GREEN SCENE: Winter storm damage

Conifers and evergreens collected the first heavy snow that fell this season, creating a perfect platform for the rest of the snow to pile up. Submitted photo

The recent record-breaking snow storm caught us of guard. If you have lived in the Midwest you should know that storms and sudden changes in the weather can happen anytime and any season. What made this storm different from other snow fall is that it was early, wet, heavy and deep. This combination caused unfortunate damage to trees, especially conifers.

The damage at the Bickelhaupt Arboretum was heartbreaking. We had damage to many unusual conifer trees. The damage hit large and small alike. I received numerous calls from concerned homeowners about damage to all kinds of trees.

The damage has been done so now what do we do? Here are a few things to remember when heavy snows hits again.

Deciduous trees that have dropped their leaves are not as hard hit since large amounts of snow do not collect on bare branches. Trees like Pin Oak, which keep their leaves until spring, may collect wet snow, causing the limbs to hang low. If there is no cracking of broken limbs these trees will slowly bounce back to normal for the next growing season.

Conifers or evergreens are another story. The wet needles collected the first heavy snow that fell, creating a perfect platform for the rest of the snow to pile up. As the weight increased, the branches began to bend from the excessive weight. During the storm you could have gone out and shaken or pushed the branches upward to knock the snow off. Brooms or plastic snow shovels can be used to reach higher branches. The higher limbs are on their own, unfortunately. Do not pull branches down to remove snow. This adds more stress and can cause limbs to break.

The wood fibers of the branches and limbs will stretch and bend if the snow load occurs slowly. These fibers will pull back as the snow melts and the weigh comes off. Limbs of arborvitae could be seen touching the ground. In extreme cases these limbs may need a little help straightening back up. This can be done in the spring when the wood fibers are warmer and easier to help back to their normal position. On a warm spring day use a soft rope and slowly pull the branches or trunks upright. For thicker branches, limbs or trunks you may need to tighten the rope over a few days or a week to give the fibers time to reposition back to normal.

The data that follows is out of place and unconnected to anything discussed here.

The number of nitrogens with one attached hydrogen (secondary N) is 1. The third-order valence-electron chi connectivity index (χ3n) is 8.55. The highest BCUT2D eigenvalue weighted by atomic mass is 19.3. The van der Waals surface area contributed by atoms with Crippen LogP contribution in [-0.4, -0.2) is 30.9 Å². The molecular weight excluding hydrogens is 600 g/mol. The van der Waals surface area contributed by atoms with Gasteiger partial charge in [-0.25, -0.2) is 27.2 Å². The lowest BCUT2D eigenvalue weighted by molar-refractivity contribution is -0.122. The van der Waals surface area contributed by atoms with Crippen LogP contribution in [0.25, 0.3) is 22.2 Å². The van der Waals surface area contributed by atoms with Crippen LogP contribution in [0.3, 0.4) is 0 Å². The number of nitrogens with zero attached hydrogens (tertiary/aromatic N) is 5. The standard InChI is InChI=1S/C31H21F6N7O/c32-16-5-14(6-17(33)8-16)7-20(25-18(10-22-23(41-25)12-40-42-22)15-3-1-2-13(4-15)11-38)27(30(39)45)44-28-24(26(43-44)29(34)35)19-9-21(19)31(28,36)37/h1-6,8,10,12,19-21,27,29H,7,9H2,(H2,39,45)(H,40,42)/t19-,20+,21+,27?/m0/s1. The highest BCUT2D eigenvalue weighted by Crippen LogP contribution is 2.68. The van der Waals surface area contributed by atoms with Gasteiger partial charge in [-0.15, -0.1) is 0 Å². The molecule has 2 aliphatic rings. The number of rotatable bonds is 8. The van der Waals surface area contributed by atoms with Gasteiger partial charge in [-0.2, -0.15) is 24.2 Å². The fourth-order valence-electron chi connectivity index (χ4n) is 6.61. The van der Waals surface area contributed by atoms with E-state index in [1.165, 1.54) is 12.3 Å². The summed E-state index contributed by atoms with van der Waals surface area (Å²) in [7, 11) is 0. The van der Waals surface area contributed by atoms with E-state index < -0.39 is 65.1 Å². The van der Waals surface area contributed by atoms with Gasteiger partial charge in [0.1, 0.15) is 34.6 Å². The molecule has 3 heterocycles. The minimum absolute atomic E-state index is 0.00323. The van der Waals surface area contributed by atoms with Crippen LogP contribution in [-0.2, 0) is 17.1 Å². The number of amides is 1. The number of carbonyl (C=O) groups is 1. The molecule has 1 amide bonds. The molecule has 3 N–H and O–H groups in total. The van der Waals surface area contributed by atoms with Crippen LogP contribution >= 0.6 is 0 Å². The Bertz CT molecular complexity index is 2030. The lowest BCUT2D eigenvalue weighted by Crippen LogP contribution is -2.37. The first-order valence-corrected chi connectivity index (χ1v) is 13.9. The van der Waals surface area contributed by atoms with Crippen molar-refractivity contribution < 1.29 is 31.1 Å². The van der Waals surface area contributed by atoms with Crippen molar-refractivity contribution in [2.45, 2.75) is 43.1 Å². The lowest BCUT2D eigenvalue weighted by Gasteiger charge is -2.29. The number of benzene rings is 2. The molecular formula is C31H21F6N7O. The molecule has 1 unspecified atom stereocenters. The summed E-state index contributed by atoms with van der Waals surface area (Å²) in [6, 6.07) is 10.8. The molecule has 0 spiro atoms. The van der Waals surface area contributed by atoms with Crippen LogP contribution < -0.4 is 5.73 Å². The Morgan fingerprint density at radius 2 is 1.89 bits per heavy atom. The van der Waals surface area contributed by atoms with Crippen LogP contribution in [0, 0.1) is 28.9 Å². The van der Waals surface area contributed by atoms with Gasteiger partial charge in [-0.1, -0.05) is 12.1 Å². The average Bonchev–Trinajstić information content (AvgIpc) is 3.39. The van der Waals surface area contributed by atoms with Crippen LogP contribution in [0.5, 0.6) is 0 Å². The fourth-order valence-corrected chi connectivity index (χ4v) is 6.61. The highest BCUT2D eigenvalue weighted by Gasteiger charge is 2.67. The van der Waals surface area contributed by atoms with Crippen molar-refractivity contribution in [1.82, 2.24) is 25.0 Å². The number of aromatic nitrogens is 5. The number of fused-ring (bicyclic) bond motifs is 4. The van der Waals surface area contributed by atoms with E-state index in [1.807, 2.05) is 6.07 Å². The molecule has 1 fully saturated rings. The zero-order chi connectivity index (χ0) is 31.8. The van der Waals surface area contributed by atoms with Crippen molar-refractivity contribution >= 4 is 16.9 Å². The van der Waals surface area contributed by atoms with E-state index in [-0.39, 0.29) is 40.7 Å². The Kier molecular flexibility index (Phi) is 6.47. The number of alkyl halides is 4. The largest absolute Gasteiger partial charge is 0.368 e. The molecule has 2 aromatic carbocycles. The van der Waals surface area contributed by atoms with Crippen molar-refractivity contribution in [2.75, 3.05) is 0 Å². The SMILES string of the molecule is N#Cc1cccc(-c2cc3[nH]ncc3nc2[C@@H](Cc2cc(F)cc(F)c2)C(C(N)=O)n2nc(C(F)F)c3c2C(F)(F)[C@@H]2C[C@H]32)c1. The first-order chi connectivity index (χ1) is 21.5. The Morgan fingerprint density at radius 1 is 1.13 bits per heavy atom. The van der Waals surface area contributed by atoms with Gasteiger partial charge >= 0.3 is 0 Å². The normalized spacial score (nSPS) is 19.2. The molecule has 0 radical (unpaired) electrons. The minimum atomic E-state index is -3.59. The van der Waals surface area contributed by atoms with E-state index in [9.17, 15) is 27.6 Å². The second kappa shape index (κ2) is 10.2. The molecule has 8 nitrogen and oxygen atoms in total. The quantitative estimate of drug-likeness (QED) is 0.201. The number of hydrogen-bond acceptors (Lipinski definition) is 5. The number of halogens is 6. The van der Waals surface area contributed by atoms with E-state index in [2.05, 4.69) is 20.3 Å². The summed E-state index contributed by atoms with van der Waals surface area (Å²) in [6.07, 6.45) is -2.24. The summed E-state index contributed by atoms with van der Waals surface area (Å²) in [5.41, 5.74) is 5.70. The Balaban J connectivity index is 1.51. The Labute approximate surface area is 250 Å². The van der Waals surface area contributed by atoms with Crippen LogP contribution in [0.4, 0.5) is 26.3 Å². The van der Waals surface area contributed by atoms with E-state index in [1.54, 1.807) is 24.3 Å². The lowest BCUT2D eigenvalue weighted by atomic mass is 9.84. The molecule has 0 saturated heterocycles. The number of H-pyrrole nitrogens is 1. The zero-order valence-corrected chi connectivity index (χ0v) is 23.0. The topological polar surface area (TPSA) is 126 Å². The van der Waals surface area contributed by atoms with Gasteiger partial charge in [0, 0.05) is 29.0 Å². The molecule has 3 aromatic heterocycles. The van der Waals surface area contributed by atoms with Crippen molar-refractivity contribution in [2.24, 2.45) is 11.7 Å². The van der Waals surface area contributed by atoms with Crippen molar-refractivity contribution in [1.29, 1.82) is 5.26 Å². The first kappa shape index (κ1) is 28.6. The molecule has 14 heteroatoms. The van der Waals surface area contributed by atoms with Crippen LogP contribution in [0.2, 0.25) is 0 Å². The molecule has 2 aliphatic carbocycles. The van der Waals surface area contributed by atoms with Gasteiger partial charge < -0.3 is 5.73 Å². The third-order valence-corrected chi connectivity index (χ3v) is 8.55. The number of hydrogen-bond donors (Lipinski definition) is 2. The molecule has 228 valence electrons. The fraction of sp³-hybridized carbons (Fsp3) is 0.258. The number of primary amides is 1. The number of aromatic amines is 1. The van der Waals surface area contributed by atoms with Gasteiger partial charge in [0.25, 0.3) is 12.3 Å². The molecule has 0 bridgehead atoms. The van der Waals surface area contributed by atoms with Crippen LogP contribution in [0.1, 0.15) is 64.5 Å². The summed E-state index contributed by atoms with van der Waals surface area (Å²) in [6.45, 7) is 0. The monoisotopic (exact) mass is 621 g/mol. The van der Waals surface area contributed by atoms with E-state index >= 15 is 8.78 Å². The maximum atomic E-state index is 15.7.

Branches that are cracked or broken will need to be removed. This can also be done in the spring when the weather is more favorable. Branches that pose a danger will need to be taken care of as soon as possible. The final and last option would be to remove any severely damaged or deformed trees. Conifer branches that have fallen out of trees can be used for holiday decorations. Wreaths and door swags hung outdoors will last throughout the season. Greens used for indoor arrangements and decorations should be left in the shade outside or in an unheated garage until you are ready to decorate. Treat an evergreen arrangement just like you would fresh flowers by adding fresh water every few days. Put the arrangement in a cool location at night and it will stay fresh for several weeks.

Margo Hansen is the director of Bickelhaupt Arboretum and host of The Great Green Garden Show on KROS Radio.